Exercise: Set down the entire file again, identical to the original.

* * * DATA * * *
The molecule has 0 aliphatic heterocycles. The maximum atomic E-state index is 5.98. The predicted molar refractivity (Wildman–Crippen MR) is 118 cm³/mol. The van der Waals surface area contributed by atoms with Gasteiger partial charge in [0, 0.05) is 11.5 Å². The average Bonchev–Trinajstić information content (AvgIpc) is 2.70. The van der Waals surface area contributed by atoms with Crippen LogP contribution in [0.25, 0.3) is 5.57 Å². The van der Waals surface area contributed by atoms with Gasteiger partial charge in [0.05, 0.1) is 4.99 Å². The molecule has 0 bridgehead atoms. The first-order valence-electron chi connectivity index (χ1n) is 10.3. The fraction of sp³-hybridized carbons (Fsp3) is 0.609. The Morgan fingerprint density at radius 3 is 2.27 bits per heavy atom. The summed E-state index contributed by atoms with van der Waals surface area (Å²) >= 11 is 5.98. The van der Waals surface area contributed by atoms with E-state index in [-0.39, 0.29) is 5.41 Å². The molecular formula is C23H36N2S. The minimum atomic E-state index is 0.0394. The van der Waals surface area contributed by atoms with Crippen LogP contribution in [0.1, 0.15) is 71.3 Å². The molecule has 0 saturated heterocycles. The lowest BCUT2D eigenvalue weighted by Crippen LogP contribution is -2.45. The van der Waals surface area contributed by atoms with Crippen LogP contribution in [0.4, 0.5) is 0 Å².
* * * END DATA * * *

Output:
The molecule has 0 aliphatic heterocycles. The maximum atomic E-state index is 5.98. The predicted molar refractivity (Wildman–Crippen MR) is 118 cm³/mol. The van der Waals surface area contributed by atoms with Gasteiger partial charge in [0, 0.05) is 11.5 Å². The average Bonchev–Trinajstić information content (AvgIpc) is 2.70. The van der Waals surface area contributed by atoms with Crippen LogP contribution in [0.25, 0.3) is 5.57 Å². The van der Waals surface area contributed by atoms with Gasteiger partial charge in [0.05, 0.1) is 4.99 Å². The molecule has 0 bridgehead atoms. The first-order valence-electron chi connectivity index (χ1n) is 10.3. The fraction of sp³-hybridized carbons (Fsp3) is 0.609. The Morgan fingerprint density at radius 3 is 2.27 bits per heavy atom. The summed E-state index contributed by atoms with van der Waals surface area (Å²) >= 11 is 5.98. The van der Waals surface area contributed by atoms with E-state index in [-0.39, 0.29) is 5.41 Å². The molecular formula is C23H36N2S. The minimum atomic E-state index is 0.0394. The van der Waals surface area contributed by atoms with Crippen LogP contribution in [0.1, 0.15) is 71.3 Å². The molecule has 0 saturated heterocycles. The lowest BCUT2D eigenvalue weighted by Crippen LogP contribution is -2.45. The van der Waals surface area contributed by atoms with Crippen LogP contribution in [0.4, 0.5) is 0 Å².